I remember when I first came to Canada 21 years ago, to take over the running of Polygram in Canada –  my boss in London handed me a file to read  marked “Canada – Confidential”  as part of my “briefing” before coming here.

The file was quite thick and contained all the usual stuff like market share, competition etc. In the file – there was also a feature article on Canada from The Economist written at about that time.

I still remember one of the sub-headings that asked the question – “Does Canada have a passion for bronze?”

I can’t remember all the details – but it seemed to imply we had this slight inferiority complex as a nation – particularly in regards to the United States.

Watching the Olympics today on Day 4 – when Canada won its 4th bronze medal, made me remember the article and made me wonder about our motivation as a people and my own beliefs about personal motivation

Here are my thoughts:

1.  Canadians are just as motivated as anybody else

  • I don’t think Canadians are intrinsically any less motivated than any other nation
  • That goes for us as individuals as well
  • The Vince Lombardi slogan – “Winning Isn’t everything – it’s the only thing” – does have its supporters – but if taken to extremes does more harm than good.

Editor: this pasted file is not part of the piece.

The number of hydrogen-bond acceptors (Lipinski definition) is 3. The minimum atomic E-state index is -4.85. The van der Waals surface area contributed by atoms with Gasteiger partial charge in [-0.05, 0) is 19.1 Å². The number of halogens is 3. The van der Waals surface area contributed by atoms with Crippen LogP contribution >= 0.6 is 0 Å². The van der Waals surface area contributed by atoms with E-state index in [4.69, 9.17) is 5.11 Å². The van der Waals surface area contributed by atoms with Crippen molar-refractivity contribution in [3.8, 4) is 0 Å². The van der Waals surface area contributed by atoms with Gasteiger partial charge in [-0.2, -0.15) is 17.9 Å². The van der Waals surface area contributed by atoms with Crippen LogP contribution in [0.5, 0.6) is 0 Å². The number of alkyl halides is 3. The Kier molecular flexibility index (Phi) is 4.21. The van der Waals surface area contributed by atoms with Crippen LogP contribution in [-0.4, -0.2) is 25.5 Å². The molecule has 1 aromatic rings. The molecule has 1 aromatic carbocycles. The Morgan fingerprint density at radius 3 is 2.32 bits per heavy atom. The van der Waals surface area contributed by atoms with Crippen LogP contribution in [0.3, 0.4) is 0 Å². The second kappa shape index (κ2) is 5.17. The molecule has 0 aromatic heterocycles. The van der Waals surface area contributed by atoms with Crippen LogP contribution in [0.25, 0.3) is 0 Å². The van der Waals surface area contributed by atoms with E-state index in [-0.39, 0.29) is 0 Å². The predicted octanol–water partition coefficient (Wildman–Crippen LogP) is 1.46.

• Check out the riots after the Canucks lost in the Stanley Cup finals if you need evidence of this. Taken at a local level – check-out parents who behave just as badly in local little league games
  • Fact is – we can’t all win and no matter how good you are now – you can’t win all the time
  • Should Michael Phelps – the world’s greatest swimming icon ever not have swum the other night only to have come 4th?

2.  Achieving your personal best – should that be the “gold standard”

  • Isn’t “you tried and you did your personal best” still a better standard to judge yourself by
  • Some people – divide the world into – “Winners”, “At Leasters” and “Losers”
  • “Losers” today – can be highly motivated to be winners tomorrow.
  • “At Leasters” are the ones hardest to motivate – they’re are just happy not to be “losers”

 3.  Trying too hard to win can be your un-doing

  • Boy how true this is. Look what happened to Adam Scott on the last 4 holes of the British Open – 2 weeks ago.
  • Call it what you want to – “choking” seems harsh – but the truth is he simply may have wanted victory too much
  • Even taken at a local level and you have one hole to play with your friends to shoot your best round ever  &  it’s really hard to say “I really don’t care! ”
  • But – that is the time you simply have to remind yourself –“it’s just a silly game Timmy”
  • The reality is – nobody but you cares about it!

I now have 3 hole in ones to my name – which is a little unusual for an “average hacker”.

I remember rushing home to excitedly tell my wife that I had my 3rd hole in one and she looks at me in a very non-pulsed way and  said – “oh that’s nice dear”. Talk about “damned by faint praise” for sure!

Needless to say – my wife is not a golfer!